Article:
Poch Jackson Petov has been a refugee all his life. Energetic, determined and fearless, the 25-year-old Poch has created opportunities for himself – seemingly out of nothing.

Poch’s father died in South Sudan before he was born and he was separated from his mother when he was in the second grade. He fled the violence in his home country to seek refuge in Ethiopia. Against all odds, he managed to gain a primary and secondary education and learn Amharic while living in the Sherkole Refugee Camp in Ethiopia.

Community-minded and driven, Poch became a “volunteer teacher” for the camp, making around US$25 a month to teach primary school.

Sudanese refugees Anur, Sami, James and Abdalaziz © UNICEF Ethiopia/ 2018/Amanda Westfall
“I am proud of this programme. It will enable me to improve the knowledge of my community.” – James. Sudanese refugees Anur, Sami, James and Abdalaziz © UNICEF Ethiopia/ 2018/Amanda Westfall

“We had a meeting with school principals. We asked them, ‘Why can’t we get training to improve our skills?’ We are stuck in one position. Then we waited,” said Poch.

With funding from Education Cannot Wait, scholarships were created for Poch and others to attend college. This is a key component of Ethiopia’s focus on inclusion and empowerment for refugees as outlined in the Comprehensive Response Framework to “increase enrolment in primary, secondary and tertiary education to all qualified refugees without discrimination and within the available resources.” The “full-ride” scholarships include education, room and board, health care, and transport between the refugee camps and the college.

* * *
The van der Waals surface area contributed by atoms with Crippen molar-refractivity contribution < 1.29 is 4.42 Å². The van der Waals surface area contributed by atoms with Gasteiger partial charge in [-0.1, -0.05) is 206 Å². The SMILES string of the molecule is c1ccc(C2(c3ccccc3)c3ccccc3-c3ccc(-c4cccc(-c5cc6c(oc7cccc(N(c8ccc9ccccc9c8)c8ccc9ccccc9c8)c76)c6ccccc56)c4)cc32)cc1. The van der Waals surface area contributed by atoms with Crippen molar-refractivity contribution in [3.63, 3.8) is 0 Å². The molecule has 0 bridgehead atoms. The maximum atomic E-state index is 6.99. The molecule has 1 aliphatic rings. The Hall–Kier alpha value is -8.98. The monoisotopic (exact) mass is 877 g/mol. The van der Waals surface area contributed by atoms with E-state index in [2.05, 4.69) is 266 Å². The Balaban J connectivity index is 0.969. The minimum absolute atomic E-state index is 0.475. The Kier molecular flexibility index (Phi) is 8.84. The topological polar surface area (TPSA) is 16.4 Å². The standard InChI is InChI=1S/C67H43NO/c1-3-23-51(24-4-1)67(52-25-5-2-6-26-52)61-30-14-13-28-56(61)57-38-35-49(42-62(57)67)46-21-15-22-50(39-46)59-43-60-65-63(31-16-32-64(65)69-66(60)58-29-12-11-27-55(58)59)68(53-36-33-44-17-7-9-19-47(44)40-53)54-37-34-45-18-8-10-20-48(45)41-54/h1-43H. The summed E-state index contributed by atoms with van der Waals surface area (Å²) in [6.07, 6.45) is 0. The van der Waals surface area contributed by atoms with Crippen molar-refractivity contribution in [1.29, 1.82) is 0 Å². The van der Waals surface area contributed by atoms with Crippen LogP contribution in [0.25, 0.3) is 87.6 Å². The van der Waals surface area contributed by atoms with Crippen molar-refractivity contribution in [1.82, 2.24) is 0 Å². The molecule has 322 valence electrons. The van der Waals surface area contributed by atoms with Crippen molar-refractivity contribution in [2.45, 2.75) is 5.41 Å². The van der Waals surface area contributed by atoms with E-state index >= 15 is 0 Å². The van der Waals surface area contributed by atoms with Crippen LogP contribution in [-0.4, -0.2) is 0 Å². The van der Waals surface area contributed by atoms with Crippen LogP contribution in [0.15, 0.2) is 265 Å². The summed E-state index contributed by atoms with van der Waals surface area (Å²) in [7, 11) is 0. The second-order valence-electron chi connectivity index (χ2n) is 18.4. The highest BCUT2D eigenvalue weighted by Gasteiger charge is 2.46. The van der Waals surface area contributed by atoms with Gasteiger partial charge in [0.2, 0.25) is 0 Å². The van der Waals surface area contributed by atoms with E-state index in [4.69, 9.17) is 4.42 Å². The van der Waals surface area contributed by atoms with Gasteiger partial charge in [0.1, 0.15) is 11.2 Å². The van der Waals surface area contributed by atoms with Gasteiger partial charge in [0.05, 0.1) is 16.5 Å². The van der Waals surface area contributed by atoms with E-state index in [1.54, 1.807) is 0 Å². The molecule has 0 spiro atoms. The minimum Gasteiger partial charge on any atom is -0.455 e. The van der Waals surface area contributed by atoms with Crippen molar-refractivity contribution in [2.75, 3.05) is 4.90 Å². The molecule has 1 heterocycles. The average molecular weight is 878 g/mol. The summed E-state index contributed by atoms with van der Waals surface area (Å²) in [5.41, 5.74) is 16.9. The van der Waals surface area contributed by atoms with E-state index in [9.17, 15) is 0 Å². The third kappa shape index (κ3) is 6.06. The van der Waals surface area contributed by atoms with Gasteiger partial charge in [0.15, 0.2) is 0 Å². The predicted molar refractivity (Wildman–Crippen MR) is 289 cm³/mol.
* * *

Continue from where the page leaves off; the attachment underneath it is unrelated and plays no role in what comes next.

Some 343 refugees are now enrolled in college through the scholarships. The courses are taught in English, and students can study along a variety of tracks from physical education and integrated sciences to math, social science and English.

“Finally, [the opportunity] came and we have a partner to help us continue education,” said Poch.

South Sudanese refugees and current college students, Poch Jackson Petov and Hamid Abdallah Hamad in front of Gilgel-Beles College of Teacher Education. © UNICEF Ethiopia/2018/Amanda Westfall
South Sudanese refugees and current college students, Poch Jackson Petov and Hamid Abdallah Hamad in front of Gilgel-Beles College of Teacher Education. © UNICEF Ethiopia/2018/Amanda Westfall

PROMISING RESULTS

The Education Cannot Wait programme in Ethiopia has already exceeded targets for the number of children reached. Thus far over 82,000 children of the targeted 68,000 have been reached. Girls are often the most vulnerable. Of the targeted 28,000 girls, now over 32,000 have been reached with formal and non-formal education initiatives. Of the 157 classrooms targeted for support with equipment, infrastructure and classroom materials, 73 have been reached thus far, while additional infrastructures are being built.

Sami Balla is another refugee who is receiving training through the programme.

“Now, we can go back with the diploma and say we are teachers and we are professionals! I now have pride to work at the school,” said Sami, who has been a refugee for seven years now.

With their diplomas, Posh, Sami and hundreds more like them will return to the refugee camps to use their new skills to improve the quality of education for their communities. With improved teaching skills, and renewed self-determination, these educators are pioneering a new path for refugees living in Ethiopia – and a bold example for the rest of the world on the value of education.